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. Last Updated: 07/27/2016

Silent Screen Star Buddy Rogers Dies

RANCHO MIRAGE, California -- Silent film star Buddy Rogers, whose 42-year marriage to the screen's first star Mary Pickford was one of Hollywood's most enduring unions, has died at age 94.

Rogers, who starred in 1927's "Wings," the first film to receive an Academy Award for best motion picture, died at home last Wednesday in the desert community of Rancho Mirage, about 193 kilometers east of Los Angeles. The cause of death was not given.

He married Pickford, 11 years his senior, in 1937 and the union lasted until her death in 1979. They met after Pickford, by then an established star, had watched Rogers in "Wings," a story of World War I fliers that co-starred Richard Arlen, Clara Bow and introduced soon-to-be superstar Gary Cooper.

Pickford asked Rogers to screen test for her next film, "My Best Girl," and he got the part, starring opposite her in what was to become one of the classic silent films, one which also helped win him the title, "America's Boyfriend."

But although Rogers said later their first meeting was "love at first sight," it was not until Pickford divorced her first husband, Douglas Fairbanks, in 1936, that they got married and Rogers moved into Pickford's legendary Hollywood mansion, Pickfair.

Rogers was born in Olathe, Kansas, the son of a newspaper proprietor, and studied music at the University of Kansas, where he became a versatile musician. But despite ambitions to be a band leader, he was persuaded by his father to try his hand at acting.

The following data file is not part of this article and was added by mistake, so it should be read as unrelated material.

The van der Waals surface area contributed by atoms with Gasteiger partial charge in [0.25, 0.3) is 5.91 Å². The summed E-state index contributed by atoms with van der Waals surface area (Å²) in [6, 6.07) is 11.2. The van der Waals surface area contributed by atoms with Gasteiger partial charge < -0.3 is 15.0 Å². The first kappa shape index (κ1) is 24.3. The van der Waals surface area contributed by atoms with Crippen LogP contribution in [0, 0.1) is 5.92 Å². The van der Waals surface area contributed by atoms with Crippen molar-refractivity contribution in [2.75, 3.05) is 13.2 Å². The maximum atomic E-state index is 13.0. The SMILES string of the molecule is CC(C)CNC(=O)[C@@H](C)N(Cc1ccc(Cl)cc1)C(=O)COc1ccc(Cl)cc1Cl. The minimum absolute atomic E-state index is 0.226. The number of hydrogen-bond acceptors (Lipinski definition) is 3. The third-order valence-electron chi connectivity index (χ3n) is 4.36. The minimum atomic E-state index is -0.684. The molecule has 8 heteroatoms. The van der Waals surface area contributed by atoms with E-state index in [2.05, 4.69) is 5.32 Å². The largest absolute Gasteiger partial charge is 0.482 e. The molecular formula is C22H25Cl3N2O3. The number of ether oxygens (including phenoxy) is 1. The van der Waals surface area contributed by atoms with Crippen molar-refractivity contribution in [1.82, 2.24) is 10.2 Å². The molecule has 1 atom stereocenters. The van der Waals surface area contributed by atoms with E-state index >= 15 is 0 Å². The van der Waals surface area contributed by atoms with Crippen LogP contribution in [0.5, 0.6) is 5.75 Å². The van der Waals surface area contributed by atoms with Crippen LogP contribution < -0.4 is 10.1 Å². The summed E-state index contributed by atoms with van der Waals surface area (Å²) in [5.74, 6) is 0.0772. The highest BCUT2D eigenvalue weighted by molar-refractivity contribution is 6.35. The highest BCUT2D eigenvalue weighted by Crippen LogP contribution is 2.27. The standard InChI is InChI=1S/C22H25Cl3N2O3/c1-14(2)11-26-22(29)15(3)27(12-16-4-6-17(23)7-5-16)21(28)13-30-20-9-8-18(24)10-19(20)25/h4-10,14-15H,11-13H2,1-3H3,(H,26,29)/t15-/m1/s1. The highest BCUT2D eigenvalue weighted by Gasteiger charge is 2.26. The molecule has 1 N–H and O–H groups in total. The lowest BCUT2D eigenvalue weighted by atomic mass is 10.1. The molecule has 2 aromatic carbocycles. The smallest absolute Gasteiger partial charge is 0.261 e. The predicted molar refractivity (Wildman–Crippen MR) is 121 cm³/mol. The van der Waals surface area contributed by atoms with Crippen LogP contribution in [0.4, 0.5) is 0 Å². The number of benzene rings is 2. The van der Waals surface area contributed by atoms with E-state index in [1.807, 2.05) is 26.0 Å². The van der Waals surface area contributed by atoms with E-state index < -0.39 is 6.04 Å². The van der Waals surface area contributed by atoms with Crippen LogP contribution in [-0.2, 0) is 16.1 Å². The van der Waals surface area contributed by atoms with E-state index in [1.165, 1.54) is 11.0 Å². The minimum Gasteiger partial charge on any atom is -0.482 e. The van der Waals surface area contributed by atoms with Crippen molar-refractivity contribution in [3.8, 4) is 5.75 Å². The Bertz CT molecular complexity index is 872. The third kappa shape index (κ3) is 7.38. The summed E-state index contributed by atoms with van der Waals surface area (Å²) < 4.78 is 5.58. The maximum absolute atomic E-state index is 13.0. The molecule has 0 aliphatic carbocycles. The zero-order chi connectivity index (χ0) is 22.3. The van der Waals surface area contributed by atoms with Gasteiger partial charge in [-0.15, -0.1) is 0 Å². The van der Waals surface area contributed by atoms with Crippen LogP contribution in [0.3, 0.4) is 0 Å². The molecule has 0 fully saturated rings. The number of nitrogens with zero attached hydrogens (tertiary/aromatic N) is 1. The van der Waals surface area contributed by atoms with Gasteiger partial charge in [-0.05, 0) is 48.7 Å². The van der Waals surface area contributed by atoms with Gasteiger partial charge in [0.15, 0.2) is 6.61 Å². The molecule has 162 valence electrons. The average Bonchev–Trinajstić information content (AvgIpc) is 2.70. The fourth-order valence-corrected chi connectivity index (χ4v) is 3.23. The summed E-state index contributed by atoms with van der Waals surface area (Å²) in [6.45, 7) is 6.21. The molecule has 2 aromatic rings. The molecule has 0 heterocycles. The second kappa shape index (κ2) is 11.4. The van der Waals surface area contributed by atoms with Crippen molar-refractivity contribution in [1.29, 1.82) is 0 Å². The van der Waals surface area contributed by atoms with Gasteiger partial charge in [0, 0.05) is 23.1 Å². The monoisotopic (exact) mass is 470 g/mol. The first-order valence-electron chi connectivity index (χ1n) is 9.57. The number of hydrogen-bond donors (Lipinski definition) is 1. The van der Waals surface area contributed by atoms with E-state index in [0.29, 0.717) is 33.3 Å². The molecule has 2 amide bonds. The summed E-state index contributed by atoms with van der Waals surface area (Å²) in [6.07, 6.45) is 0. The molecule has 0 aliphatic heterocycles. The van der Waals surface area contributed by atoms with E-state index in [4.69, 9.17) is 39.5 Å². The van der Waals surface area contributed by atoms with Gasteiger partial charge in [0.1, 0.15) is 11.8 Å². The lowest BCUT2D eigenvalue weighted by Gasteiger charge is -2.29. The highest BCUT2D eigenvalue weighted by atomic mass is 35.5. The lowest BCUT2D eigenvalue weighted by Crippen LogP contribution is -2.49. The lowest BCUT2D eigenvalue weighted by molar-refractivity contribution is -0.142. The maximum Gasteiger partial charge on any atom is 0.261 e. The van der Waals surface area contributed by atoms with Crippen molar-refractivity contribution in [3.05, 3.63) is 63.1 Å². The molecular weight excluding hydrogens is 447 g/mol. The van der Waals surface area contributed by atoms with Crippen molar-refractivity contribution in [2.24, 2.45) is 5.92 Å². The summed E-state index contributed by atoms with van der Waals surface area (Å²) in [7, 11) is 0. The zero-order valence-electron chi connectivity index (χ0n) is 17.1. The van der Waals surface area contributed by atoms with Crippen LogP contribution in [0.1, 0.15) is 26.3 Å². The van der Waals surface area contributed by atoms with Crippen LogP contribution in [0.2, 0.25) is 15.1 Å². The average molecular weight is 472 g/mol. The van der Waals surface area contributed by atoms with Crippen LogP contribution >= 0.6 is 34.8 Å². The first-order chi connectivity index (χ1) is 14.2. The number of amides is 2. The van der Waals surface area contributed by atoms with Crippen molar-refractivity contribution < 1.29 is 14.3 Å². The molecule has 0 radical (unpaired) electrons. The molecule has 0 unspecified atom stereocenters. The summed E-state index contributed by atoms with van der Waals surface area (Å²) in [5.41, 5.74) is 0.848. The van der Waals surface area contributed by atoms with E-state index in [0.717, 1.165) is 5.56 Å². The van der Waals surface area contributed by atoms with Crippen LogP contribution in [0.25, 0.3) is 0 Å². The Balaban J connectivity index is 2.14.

After bit parts in two films and two rejections, Rogers was considering returning to Kansas to concentrate on his music.

"Then I had lunch with (director) Billy Wellman and he put me in 'Wings' and there went Kansas," he once told an interviewer.

Unlike many actors of the silent movie era Rogers successfully made the transition to the "talkies," starring in such early sound films as "Paramount on Parade" and "This Way Please" in the 1930s.

During their marriage Rogers and Pickford became philanthropists, helping causes such as the Motion Picture and Television Fund, which Pickford co-founded. Rogers was presented with the Jean Hersholt Humanitarian Award by the Academy of Motion Picture Arts and Sciences in 1985. He is survived by his second wife, realtor Beverly Ricono, whom he married in 1981.